1. Andrew Orlowski (Written by Reg staff)

        Re: Whilst the Reg do often headline grab

        Yep. Becoming the second screen isn't the same as saying it is the seco d screen now - it plainly isn't and has some way to go. And chatting afterwards, he agrees that for lots of immersive, classic kinds of shows, there's only one screen.

    6. Anonymous Coward
      Anonymous Coward

      If Nigel Mansell comes over my Gaff

      And wheelspins over my lawn, churning up my grass, I'd say "OI NIGEL, NO !"

      (in joke for those who remember it)

      1. DF118
        Thumb Up

        Re: Nigel Mansell

        Thanks. Put it better than I ever could.

        The original AC's BS rant got my heckles right up.

    7. Ian Yates


      The licence already applies to computers receiving live streams.

      Long live the Beeb

      1. This post has been deleted by its author

  5. Yamal Dodgy Data

    serendipitous beeb slab

    "....the first thing that appeared on the giant Samsung ... was a Socialist Worker placard emblazoned with "Smash The Tories"... "

    oh well, at least it's a change from the usual BBC thermageddon propaganda

    1. Anonymous Coward
      Anonymous Coward

      BBC? Propaganda? Nevar!

      The BBC is a perfectly unbiased source of news. Absolutely. There is no agenda anywhere whatsoever. The BBC produces news entirely independantly of any human interaction at all, and as such is utterly flawless.

      And in other news, a tax on all forms of telecommunications has been decided to be a really good idea!


    2nd TV in 2011?

    This article is just silly.

    Who has a $600 tablet as a second TV? If you are well off then a tablet is going to be your 4th or 5th TV. If you are not well off then you are not going to be blowing $600 on a tablet.

    No. You will end up with the 80s working class equivalent: an old hand-me-down portable Black & White TV. Either that or you will have real TVs in the house and no interest in "slumming it".

    Can't see the Osbournes using an iPad as a second TV. I wouldn't for the same reasons.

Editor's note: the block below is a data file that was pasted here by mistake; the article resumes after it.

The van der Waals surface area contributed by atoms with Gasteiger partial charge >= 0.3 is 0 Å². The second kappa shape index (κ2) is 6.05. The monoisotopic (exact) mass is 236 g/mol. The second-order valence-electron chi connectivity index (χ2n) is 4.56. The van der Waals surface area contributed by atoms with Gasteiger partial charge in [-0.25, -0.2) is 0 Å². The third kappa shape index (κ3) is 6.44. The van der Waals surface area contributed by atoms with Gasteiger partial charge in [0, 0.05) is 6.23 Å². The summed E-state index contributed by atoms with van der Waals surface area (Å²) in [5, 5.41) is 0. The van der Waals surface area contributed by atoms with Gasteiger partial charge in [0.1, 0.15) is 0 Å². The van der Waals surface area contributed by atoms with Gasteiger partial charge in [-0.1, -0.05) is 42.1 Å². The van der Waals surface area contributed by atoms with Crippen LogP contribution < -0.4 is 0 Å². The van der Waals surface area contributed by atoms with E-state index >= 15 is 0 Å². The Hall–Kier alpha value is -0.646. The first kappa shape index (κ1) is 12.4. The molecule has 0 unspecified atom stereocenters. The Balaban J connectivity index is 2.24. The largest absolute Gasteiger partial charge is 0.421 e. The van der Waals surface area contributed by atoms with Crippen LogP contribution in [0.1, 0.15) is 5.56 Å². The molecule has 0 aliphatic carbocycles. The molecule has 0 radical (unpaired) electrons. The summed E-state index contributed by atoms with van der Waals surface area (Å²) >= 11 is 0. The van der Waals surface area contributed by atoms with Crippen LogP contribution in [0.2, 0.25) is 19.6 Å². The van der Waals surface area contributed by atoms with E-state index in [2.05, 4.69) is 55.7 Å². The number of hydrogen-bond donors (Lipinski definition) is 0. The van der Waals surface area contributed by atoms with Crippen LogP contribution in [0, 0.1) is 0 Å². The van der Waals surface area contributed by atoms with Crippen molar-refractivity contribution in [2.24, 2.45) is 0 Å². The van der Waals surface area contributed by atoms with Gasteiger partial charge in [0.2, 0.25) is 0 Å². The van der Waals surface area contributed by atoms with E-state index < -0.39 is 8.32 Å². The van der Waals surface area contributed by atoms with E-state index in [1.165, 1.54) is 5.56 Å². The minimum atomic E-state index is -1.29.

7. QuackingPlums

    If I had to choose, I'd keep Auntie every time

    The BBC is one of the few things we've still got left to be proud of in this country - I would much rather my contribution to the licence fee is spent on innovating tech like this than spending it on more cop/medical/sci-fi/historically inaccurate shows from the US that inevitably get cancelled before they reach a satisfactory conclusion (or in some cases, even start to make sense; Lost, I'm looking at you...)

    I pay more in a month to Sky than I do to the BBC in a year and all that gets me is more channels of mindless cr*p! If I didn't need to point all my furniture at something I'd get rid of my TV tomorrow, but even then I'd still feel that the licence fee was value for money.

    The day the BBC gets sold or outsourced to another private organisation will be a sad day, although I'm sure it's coming...

  8. Anonymous Coward
    Anonymous Coward

    Did I read this correctly?

    The BBC developed the app for the Samsung TV? That's Samsung's job, surely? The BBC should just provide the APIs, documentation, and accreditation. In fact, the Beeb should be charging for their services. Otherwise, they are just providing free consultancy to make commercial products more attractive to customers - courtesy of the licence payers.

    1. SuccessCase

      I'm not sure your interpreting the assertion correctly Jedidiah